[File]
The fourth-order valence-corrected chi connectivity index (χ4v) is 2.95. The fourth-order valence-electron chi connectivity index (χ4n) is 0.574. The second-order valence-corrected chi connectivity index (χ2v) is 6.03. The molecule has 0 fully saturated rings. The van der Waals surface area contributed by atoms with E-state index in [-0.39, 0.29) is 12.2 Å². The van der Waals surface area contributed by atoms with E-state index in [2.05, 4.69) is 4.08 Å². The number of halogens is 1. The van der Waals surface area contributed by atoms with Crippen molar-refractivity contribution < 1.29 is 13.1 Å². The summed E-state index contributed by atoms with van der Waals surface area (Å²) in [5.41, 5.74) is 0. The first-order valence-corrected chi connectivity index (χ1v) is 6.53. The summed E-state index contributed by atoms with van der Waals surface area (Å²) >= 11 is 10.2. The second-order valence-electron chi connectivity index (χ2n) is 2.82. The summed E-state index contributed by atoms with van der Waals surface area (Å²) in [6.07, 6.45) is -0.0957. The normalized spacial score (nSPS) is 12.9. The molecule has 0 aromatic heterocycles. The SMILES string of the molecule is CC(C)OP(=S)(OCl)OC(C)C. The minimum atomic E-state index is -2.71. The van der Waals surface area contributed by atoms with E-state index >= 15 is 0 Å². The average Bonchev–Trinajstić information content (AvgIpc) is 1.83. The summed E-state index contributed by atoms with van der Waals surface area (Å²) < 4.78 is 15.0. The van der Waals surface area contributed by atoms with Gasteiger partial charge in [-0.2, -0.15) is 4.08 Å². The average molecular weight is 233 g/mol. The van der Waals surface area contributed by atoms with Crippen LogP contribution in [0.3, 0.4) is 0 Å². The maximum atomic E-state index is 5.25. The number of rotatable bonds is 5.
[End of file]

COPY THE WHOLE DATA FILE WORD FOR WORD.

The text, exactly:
The fourth-order valence-corrected chi connectivity index (χ4v) is 2.95. The fourth-order valence-electron chi connectivity index (χ4n) is 0.574. The second-order valence-corrected chi connectivity index (χ2v) is 6.03. The molecule has 0 fully saturated rings. The van der Waals surface area contributed by atoms with E-state index in [-0.39, 0.29) is 12.2 Å². The van der Waals surface area contributed by atoms with E-state index in [2.05, 4.69) is 4.08 Å². The number of halogens is 1. The van der Waals surface area contributed by atoms with Crippen molar-refractivity contribution < 1.29 is 13.1 Å². The summed E-state index contributed by atoms with van der Waals surface area (Å²) in [5.41, 5.74) is 0. The first-order valence-corrected chi connectivity index (χ1v) is 6.53. The summed E-state index contributed by atoms with van der Waals surface area (Å²) >= 11 is 10.2. The second-order valence-electron chi connectivity index (χ2n) is 2.82. The summed E-state index contributed by atoms with van der Waals surface area (Å²) in [6.07, 6.45) is -0.0957. The normalized spacial score (nSPS) is 12.9. The molecule has 0 aromatic heterocycles. The SMILES string of the molecule is CC(C)OP(=S)(OCl)OC(C)C. The minimum atomic E-state index is -2.71. The van der Waals surface area contributed by atoms with E-state index >= 15 is 0 Å². The average Bonchev–Trinajstić information content (AvgIpc) is 1.83. The summed E-state index contributed by atoms with van der Waals surface area (Å²) < 4.78 is 15.0. The van der Waals surface area contributed by atoms with Gasteiger partial charge in [-0.2, -0.15) is 4.08 Å². The average molecular weight is 233 g/mol. The van der Waals surface area contributed by atoms with Crippen LogP contribution in [0.3, 0.4) is 0 Å². The maximum atomic E-state index is 5.25. The number of rotatable bonds is 5.